Captain America: Where Do I Start?

In a medium dominated by super heroes, there's one that embodies the root of the profession — heroic — more than anyone: Captain America.

Created in 1940 in the build-up to the United States' entry into World War 2, this patriotic powerhouse came out of creators Joe Simon and Jack Kirby's own feelings on the actions of Nazi Germany. His first issue, which showed Captain America cold-cocking Adolf Hitler, sold over a million copies — outselling even Time magazine for several issues. After the end of the war, the character dropped off the seen to return years later with the launching of Marvel's flagship team book The Avengers. Since then, Captain America has been the point-man for Marvel's heroes despite the larger mainstream popularity of Spider-Man and the X-Men. But with the new movie Captain America: The FIrst Avenger set for release in July, there's alot of people looking to know more about the Super Soldier.

And that's where iFanboy comes in.

As part of our regular feature series dubbed "Where Do I Start", we're taking on the character of Captain America and digging through the longboxes and bookshelves to find five must-have books for anyone wanting the quintessential look at the the Star-Spangled soldier. While simply picking up one of the several ongoing Captain America series on shelves might work for some, we've made a list of several key story-arcs and seminal moments for the character that's the ideal starting point for anyone interested in the character.

Captain America Omnibus Vol. 1: Writer Ed Brubaker and artist Steve Epting have redefined Captain America for the modern age. Bringing in Brubaker's crime writing background with Epting's classic linework, the relaunched Captain America series became the new highwater mark for the Super Soldier. In addition to crafting a classic story with Steve Rogers, it also re-introduced the long-thought-dead sidekick Bucky Barnes in an arresting new role as a brainwashed super spy working for the wrong side. This tome collects the first twenty-five issue of Brubaker & Epting's run on the title, as well as several extras.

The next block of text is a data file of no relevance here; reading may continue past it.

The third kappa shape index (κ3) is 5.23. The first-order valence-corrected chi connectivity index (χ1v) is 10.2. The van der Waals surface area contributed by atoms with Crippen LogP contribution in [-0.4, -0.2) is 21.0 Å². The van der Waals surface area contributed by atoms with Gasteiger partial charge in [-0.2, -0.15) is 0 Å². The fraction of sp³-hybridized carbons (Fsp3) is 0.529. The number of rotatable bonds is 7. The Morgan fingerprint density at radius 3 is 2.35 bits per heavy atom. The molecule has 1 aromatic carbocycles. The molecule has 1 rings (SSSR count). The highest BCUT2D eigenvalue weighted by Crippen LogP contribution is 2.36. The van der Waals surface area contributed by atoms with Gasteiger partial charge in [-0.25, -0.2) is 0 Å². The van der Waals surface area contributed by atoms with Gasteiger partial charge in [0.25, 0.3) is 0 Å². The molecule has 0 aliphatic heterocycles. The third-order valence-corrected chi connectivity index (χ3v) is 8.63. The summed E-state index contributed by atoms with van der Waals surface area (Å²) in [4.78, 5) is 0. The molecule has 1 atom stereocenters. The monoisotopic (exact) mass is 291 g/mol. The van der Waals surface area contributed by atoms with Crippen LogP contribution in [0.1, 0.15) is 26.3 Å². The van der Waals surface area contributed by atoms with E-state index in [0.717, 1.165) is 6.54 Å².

Captain America: The Bloodstone Hunt: In comic history books, there's a short list of writers who have done the most for Captain America. And outside of his original creators and current scribe Ed Brubaker, there stands Mark Gruenwald. This book collects the highpoint in Gruenwald's run, working with artist Kieron Dwyer on the mad nazi Baron Zemo and the hunt for the mythical Bloodstone thought to be able to raise Zemo's father from the grave. This arc is James Bond meets Indiana Jones, with amazing art and dialogue that makes this easily a non-stop read from cover to cover.

Captain America: To Protect & Serve: After the events of "Heroes Reborn", Captain America returned to the standard Marvel universe and was out to prove himself — and prove himself he did. Led by writer Mark Waid and artist Ron Garney, the storyarc collected in Captain America: To Protect & Serve showed Steve Rogers in his classic role without being stodgy or old-fashioned. In this arc, Waid & Garney take the Captain from the streets of Japan to the bottom of the sea after his lost shield.

The Ultimates: Ultimate Collection Vol. 1Although not a solo story but an ensemble piece, The Ultimates stands as the closest thing to a modern retelling of Captain America's origin — and the series served as blueprint for the launching of the recent Marvel movies. This Ultimatized version of Marvel's Avengers team is an ideal  gateway comic for someone who has seen the Iron Man movies and wants to know what to expect with Captain America: The First Avenger and 2012's The Avengers.

Captain America: War & RemembranceThis collects the classic — and overlooked — run on Captain America by writer Roger Stern and artist John Byne. This eight-issue run pits Marvel's Super Soldier against some of the character's larger rogues gallery, from Mister Hyde to Batroc the Leaper and Baron Blood. Also included is the unique "Cap for President" story-arc which was revisited years later in Captain America: Homeland.

Marvel Masterworks Golden Age: Captain America Comics Vol. 1: Where it all began. This deluxe collection of the first four issues of Captain America by creators Joe Simon and Jack Kirby is fully re-mastered, and features the character's first clash with the Red Skull and the Nazis, as well as his earliest team-ups with Bucky.

Comments

  1. Bloodstone Hunt still in stock at Amazon?  Ordered.

  2. How is Captain America: Operation Rebirth, not on this list?

  3. Great list Chris, and I can contest they are all great in their own ways.

    However, you forgot to put on ‘Captain America: Man & Wolf’.

    Not only is a constant reminder of how not to do a Captain America story, but it’s also a lot of fun to laugh at just how terrible 90’s comics were. I mean this came out two issues after the 400th issue of Captain America! Imagine that: That was the best story idea they could think of after a big issue release.